COVID-19 | COVID-19 – What will this mean for my parenting arrangements?

19 March 2020
Jason Walker, Partner, Melbourne Louise Dorian, Special Counsel, Melbourne

The emergence of COVID-19 has been fast and unprecedented.  It’s easy to see how people may become flustered and act hastily in the first flush of confusion and agitation caused by the disruption of work, school, extra-curricular activities and day-to-day life.

We’ve provided our top tips for navigating parenting arrangements and keeping child-focused amongst the chaos.

 

If schools close, what happens to our parenting arrangements?

If you have court orders in relation to parenting, those orders are still binding and should be followed.  Similarly Parenting Plans also remain in effect.

We understand most schools are preparing to offer online or self-directed learning to students in the event the school needs to close for a period.  In the event your child’s school does close, there may be some issues as to whether the school’s closure should be considered ‘holiday’ or ‘term’ time.  This depends on the wording of your specific orders or Parenting Plan.

In some situations, your orders may refer to ‘gazetted school holidays’.  The reference to ‘gazetted school holidays’ refers to the concept of a holiday that is said by the government to be mandatory, and which was published in the Government Gazette which dictated the calendar for each jurisdiction.

 

What if my parenting orders are unclear?

Unfortunately, the phrase ‘gazetted school holidays’ has fallen out of use, and children in private or independent schools will often have different school holiday dates to those in the state school system.  If your orders are silent or unclear about school holiday time, it’s likely that school closure could be seen as a continuation of school term where a child’s studies continue electronically.

Younger children such as those in childcare, kindergarten and early learning centres may have more limited classwork available remotely (such as simple alphabet exercises or playtime), so the question of whether a closure is ‘term time’ or ‘holiday time’ may be even more confusing.

Above all – talk to your co-parent and seek advice if you are unable to agree on arrangements.

 

What positive steps can I take?

Create calm and act appropriately

We would hope that parents, whenever possible, will look to provide stability for their children at this time.  The loss of a familiar school or childcare routine is unsettling – it’s your role to create calm rather than further disruption.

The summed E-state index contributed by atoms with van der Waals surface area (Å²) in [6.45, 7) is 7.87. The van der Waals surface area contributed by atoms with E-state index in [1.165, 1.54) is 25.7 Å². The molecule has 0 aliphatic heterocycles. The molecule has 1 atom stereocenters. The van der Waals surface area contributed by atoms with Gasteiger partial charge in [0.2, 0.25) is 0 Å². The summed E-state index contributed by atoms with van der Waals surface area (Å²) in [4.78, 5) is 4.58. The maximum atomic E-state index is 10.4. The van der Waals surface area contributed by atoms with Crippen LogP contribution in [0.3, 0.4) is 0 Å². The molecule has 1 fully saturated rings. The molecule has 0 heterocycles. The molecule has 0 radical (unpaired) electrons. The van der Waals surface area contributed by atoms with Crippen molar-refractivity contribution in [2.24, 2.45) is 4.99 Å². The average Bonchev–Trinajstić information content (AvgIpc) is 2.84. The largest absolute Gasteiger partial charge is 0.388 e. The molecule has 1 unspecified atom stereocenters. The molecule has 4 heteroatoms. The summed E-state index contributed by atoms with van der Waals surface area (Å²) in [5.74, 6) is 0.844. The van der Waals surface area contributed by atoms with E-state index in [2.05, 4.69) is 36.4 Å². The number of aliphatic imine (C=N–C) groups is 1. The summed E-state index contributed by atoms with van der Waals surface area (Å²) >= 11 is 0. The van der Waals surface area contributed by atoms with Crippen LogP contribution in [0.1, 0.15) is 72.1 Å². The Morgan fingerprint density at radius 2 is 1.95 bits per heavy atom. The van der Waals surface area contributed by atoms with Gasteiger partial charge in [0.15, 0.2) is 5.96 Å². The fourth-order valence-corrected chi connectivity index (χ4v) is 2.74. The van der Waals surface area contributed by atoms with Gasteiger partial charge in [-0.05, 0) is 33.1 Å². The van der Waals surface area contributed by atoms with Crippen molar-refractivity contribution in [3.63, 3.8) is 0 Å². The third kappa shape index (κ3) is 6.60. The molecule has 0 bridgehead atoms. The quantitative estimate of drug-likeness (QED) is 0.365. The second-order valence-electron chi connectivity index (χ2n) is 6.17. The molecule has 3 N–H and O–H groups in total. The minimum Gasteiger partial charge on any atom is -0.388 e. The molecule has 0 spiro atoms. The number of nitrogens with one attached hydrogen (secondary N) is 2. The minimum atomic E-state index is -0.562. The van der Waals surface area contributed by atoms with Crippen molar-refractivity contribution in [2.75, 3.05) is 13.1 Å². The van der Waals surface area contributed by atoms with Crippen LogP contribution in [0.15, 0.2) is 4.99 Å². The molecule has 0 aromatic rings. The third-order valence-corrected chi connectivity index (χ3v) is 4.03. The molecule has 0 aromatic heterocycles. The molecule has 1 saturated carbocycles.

Take the time to consider your actions carefully – ensure those actions cannot be seen as unreasonable, or as intentionally creating negative consequences for your co-parent.  If your co-parent needs to miss out on scheduled time, consider options for make-up time as soon as possible.

Keep the status quo

It is not necessary to re-negotiate the entity of parenting arrangements due to COVID-19 or potential school closures.   Be compliant with your existing arrangements unless you both agree to alter them or unusual circumstances (such as self-isolation) apply.

Embrace technology

Consider ways you can facilitate your child’s normal routine and relationship using platforms such as FaceTime and Skype.

Keep younger and older children busy with a drawing or craft project that could then be emailed or posted to your co-parent.

Communicate and seek clarity promptly

Talk to your co-parent about any school messages and plan what you both will do in the event school or childcare is closed for a period. If changeovers are to occur at a public place with lots of people, propose alternate arrangements.

If your child shows symptoms consistent with COVID-19 or has been exposed to a confirmed case, contact your co-parent immediately.  If your child requires isolation, it may be appropriate to pause the operation of your parenting arrangements, but communication is key.

 

Is help still available? What will happen to my family law matter?

If you have queries, reach out and seek advice.  Your matter does not need to be ‘on hold’ throughout the COVID-19 disruptions.

The Family Court and Federal Circuit Court remain open, with alternative options such as hearings via telephone available if urgent parenting disputes arise.

Family Dispute Resolution Practitioners and Mediators are available to conduct virtual sessions via electronic platforms.  You may well be able to narrow some or even all of your issues in dispute without leaving the comfort of your home.

 

For details of all our COVID-19 tips and updates, visit the Gadens COVID-19 Hub.

 


Authored by:

Jason Walker, Partner
Louise Dorian, Special Counsel
Joanna Shiff, Associate

 

 

This update does not constitute legal advice and should not be relied upon as such. It is intended only to provide a summary and general overview on matters of interest and it is not intended to be comprehensive. You should seek legal or other professional advice before acting or relying on any of the content.

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